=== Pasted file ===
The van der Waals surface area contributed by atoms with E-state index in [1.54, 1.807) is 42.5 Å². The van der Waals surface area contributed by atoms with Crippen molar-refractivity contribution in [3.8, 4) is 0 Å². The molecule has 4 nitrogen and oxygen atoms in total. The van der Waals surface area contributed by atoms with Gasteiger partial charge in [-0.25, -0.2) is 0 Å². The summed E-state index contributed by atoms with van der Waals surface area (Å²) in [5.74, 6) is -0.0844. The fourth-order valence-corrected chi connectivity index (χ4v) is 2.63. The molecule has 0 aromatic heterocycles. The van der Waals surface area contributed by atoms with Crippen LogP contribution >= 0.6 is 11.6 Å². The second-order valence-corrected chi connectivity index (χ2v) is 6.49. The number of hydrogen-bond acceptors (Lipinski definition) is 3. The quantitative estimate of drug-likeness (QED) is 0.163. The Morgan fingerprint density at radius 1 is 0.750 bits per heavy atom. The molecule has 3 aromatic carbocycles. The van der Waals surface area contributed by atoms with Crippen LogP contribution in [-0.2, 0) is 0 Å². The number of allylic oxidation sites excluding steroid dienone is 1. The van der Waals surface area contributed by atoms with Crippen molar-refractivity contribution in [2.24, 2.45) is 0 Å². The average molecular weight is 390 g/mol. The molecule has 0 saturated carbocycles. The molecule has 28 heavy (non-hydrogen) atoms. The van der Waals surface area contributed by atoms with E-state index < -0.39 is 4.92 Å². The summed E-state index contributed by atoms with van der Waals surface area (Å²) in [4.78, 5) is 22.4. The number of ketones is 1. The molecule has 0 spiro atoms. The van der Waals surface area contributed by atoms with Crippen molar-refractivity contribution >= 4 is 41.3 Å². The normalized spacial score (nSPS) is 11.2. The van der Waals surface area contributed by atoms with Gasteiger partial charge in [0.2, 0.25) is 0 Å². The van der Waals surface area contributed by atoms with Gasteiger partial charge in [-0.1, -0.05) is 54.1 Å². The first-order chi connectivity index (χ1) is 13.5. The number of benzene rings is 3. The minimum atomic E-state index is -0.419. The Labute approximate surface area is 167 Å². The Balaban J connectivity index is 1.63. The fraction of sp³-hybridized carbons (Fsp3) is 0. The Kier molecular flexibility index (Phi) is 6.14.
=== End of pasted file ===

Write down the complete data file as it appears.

The van der Waals surface area contributed by atoms with E-state index in [1.54, 1.807) is 42.5 Å². The van der Waals surface area contributed by atoms with Crippen molar-refractivity contribution in [3.8, 4) is 0 Å². The molecule has 4 nitrogen and oxygen atoms in total. The van der Waals surface area contributed by atoms with Gasteiger partial charge in [-0.25, -0.2) is 0 Å². The summed E-state index contributed by atoms with van der Waals surface area (Å²) in [5.74, 6) is -0.0844. The fourth-order valence-corrected chi connectivity index (χ4v) is 2.63. The molecule has 0 aromatic heterocycles. The van der Waals surface area contributed by atoms with Crippen LogP contribution >= 0.6 is 11.6 Å². The second-order valence-corrected chi connectivity index (χ2v) is 6.49. The number of hydrogen-bond acceptors (Lipinski definition) is 3. The quantitative estimate of drug-likeness (QED) is 0.163. The Morgan fingerprint density at radius 1 is 0.750 bits per heavy atom. The molecule has 3 aromatic carbocycles. The van der Waals surface area contributed by atoms with Crippen LogP contribution in [-0.2, 0) is 0 Å². The number of allylic oxidation sites excluding steroid dienone is 1. The van der Waals surface area contributed by atoms with Crippen molar-refractivity contribution in [2.24, 2.45) is 0 Å². The average molecular weight is 390 g/mol. The molecule has 0 saturated carbocycles. The molecule has 28 heavy (non-hydrogen) atoms. The van der Waals surface area contributed by atoms with E-state index < -0.39 is 4.92 Å². The summed E-state index contributed by atoms with van der Waals surface area (Å²) in [4.78, 5) is 22.4. The number of ketones is 1. The molecule has 0 spiro atoms. The van der Waals surface area contributed by atoms with Crippen molar-refractivity contribution >= 4 is 41.3 Å². The normalized spacial score (nSPS) is 11.2. The van der Waals surface area contributed by atoms with Gasteiger partial charge in [0.2, 0.25) is 0 Å². The van der Waals surface area contributed by atoms with Gasteiger partial charge in [-0.1, -0.05) is 54.1 Å². The first-order chi connectivity index (χ1) is 13.5. The number of benzene rings is 3. The minimum atomic E-state index is -0.419. The Labute approximate surface area is 167 Å². The Balaban J connectivity index is 1.63. The fraction of sp³-hybridized carbons (Fsp3) is 0. The Kier molecular flexibility index (Phi) is 6.14.